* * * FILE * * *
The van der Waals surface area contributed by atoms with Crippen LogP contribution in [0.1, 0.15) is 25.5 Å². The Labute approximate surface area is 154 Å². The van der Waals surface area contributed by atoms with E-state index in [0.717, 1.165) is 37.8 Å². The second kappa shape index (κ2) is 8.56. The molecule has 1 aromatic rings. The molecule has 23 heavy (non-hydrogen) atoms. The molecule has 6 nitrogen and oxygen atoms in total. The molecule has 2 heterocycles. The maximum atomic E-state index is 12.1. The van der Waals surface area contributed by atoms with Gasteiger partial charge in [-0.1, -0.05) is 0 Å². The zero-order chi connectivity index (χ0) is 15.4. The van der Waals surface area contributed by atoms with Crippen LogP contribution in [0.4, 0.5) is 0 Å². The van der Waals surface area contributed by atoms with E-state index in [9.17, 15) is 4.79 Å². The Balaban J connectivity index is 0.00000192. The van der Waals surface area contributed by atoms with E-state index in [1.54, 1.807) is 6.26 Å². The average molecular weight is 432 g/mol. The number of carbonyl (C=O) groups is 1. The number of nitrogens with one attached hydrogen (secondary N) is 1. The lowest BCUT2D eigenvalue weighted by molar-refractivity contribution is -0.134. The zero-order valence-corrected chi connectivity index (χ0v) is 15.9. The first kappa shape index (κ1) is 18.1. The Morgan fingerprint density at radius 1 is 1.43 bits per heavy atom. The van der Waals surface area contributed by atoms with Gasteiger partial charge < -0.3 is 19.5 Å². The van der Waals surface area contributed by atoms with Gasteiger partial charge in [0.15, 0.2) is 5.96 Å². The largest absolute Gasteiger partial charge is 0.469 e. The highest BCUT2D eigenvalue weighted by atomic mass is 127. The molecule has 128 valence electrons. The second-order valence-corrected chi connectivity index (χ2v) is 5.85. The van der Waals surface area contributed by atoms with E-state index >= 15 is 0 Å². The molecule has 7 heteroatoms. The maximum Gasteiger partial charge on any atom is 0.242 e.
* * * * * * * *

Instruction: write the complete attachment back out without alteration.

The van der Waals surface area contributed by atoms with Crippen LogP contribution in [0.1, 0.15) is 25.5 Å². The Labute approximate surface area is 154 Å². The van der Waals surface area contributed by atoms with E-state index in [0.717, 1.165) is 37.8 Å². The second kappa shape index (κ2) is 8.56. The molecule has 1 aromatic rings. The molecule has 23 heavy (non-hydrogen) atoms. The molecule has 6 nitrogen and oxygen atoms in total. The molecule has 2 heterocycles. The maximum atomic E-state index is 12.1. The van der Waals surface area contributed by atoms with Gasteiger partial charge in [-0.1, -0.05) is 0 Å². The zero-order chi connectivity index (χ0) is 15.4. The van der Waals surface area contributed by atoms with Crippen LogP contribution in [0.4, 0.5) is 0 Å². The van der Waals surface area contributed by atoms with E-state index in [9.17, 15) is 4.79 Å². The Balaban J connectivity index is 0.00000192. The van der Waals surface area contributed by atoms with E-state index in [1.54, 1.807) is 6.26 Å². The average molecular weight is 432 g/mol. The number of carbonyl (C=O) groups is 1. The number of nitrogens with one attached hydrogen (secondary N) is 1. The lowest BCUT2D eigenvalue weighted by molar-refractivity contribution is -0.134. The zero-order valence-corrected chi connectivity index (χ0v) is 15.9. The first kappa shape index (κ1) is 18.1. The Morgan fingerprint density at radius 1 is 1.43 bits per heavy atom. The van der Waals surface area contributed by atoms with Gasteiger partial charge < -0.3 is 19.5 Å². The van der Waals surface area contributed by atoms with Gasteiger partial charge in [0.15, 0.2) is 5.96 Å². The largest absolute Gasteiger partial charge is 0.469 e. The highest BCUT2D eigenvalue weighted by atomic mass is 127. The molecule has 128 valence electrons. The second-order valence-corrected chi connectivity index (χ2v) is 5.85. The van der Waals surface area contributed by atoms with E-state index >= 15 is 0 Å². The molecule has 7 heteroatoms. The maximum Gasteiger partial charge on any atom is 0.242 e.